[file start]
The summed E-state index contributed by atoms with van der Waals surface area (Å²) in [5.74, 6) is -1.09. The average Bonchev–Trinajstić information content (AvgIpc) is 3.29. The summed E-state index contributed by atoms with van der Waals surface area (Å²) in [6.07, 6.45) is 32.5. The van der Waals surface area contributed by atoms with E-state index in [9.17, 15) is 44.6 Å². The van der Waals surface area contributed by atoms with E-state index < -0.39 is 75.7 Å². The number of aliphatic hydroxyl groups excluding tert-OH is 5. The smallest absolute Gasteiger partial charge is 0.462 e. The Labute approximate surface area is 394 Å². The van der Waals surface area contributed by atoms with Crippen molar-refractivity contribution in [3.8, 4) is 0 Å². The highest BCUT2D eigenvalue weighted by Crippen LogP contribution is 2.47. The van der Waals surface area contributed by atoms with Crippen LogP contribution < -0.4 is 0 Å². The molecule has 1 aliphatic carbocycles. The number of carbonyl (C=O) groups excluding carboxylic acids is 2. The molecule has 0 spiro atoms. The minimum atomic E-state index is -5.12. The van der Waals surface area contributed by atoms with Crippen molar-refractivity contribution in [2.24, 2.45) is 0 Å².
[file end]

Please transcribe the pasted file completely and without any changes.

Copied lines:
The summed E-state index contributed by atoms with van der Waals surface area (Å²) in [5.74, 6) is -1.09. The average Bonchev–Trinajstić information content (AvgIpc) is 3.29. The summed E-state index contributed by atoms with van der Waals surface area (Å²) in [6.07, 6.45) is 32.5. The van der Waals surface area contributed by atoms with E-state index in [9.17, 15) is 44.6 Å². The van der Waals surface area contributed by atoms with E-state index < -0.39 is 75.7 Å². The number of aliphatic hydroxyl groups excluding tert-OH is 5. The smallest absolute Gasteiger partial charge is 0.462 e. The Labute approximate surface area is 394 Å². The van der Waals surface area contributed by atoms with Crippen molar-refractivity contribution in [3.8, 4) is 0 Å². The highest BCUT2D eigenvalue weighted by Crippen LogP contribution is 2.47. The van der Waals surface area contributed by atoms with Crippen LogP contribution < -0.4 is 0 Å². The molecule has 1 aliphatic carbocycles. The number of carbonyl (C=O) groups excluding carboxylic acids is 2. The molecule has 0 spiro atoms. The minimum atomic E-state index is -5.12. The van der Waals surface area contributed by atoms with Crippen molar-refractivity contribution in [2.24, 2.45) is 0 Å².